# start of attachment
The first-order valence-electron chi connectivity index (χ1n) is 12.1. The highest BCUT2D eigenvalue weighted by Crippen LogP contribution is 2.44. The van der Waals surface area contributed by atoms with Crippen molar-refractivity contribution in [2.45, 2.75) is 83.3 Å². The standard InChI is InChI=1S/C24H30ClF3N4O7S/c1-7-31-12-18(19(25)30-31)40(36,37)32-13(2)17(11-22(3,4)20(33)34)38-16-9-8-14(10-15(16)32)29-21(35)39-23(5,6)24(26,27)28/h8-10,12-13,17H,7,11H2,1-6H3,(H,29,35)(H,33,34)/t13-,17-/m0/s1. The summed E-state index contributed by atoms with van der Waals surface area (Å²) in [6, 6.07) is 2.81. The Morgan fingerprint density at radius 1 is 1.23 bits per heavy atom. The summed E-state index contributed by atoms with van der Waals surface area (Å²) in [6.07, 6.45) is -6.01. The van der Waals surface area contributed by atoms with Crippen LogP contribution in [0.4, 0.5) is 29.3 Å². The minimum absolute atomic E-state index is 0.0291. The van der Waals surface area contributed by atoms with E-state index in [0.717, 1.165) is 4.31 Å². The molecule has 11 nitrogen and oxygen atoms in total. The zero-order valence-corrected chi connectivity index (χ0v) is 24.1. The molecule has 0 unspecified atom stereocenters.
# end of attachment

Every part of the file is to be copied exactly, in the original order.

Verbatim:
The first-order valence-electron chi connectivity index (χ1n) is 12.1. The highest BCUT2D eigenvalue weighted by Crippen LogP contribution is 2.44. The van der Waals surface area contributed by atoms with Crippen molar-refractivity contribution in [2.45, 2.75) is 83.3 Å². The standard InChI is InChI=1S/C24H30ClF3N4O7S/c1-7-31-12-18(19(25)30-31)40(36,37)32-13(2)17(11-22(3,4)20(33)34)38-16-9-8-14(10-15(16)32)29-21(35)39-23(5,6)24(26,27)28/h8-10,12-13,17H,7,11H2,1-6H3,(H,29,35)(H,33,34)/t13-,17-/m0/s1. The summed E-state index contributed by atoms with van der Waals surface area (Å²) in [6, 6.07) is 2.81. The Morgan fingerprint density at radius 1 is 1.23 bits per heavy atom. The summed E-state index contributed by atoms with van der Waals surface area (Å²) in [6.07, 6.45) is -6.01. The van der Waals surface area contributed by atoms with Crippen LogP contribution in [0.4, 0.5) is 29.3 Å². The minimum absolute atomic E-state index is 0.0291. The van der Waals surface area contributed by atoms with E-state index in [0.717, 1.165) is 4.31 Å². The molecule has 11 nitrogen and oxygen atoms in total. The zero-order valence-corrected chi connectivity index (χ0v) is 24.1. The molecule has 0 unspecified atom stereocenters.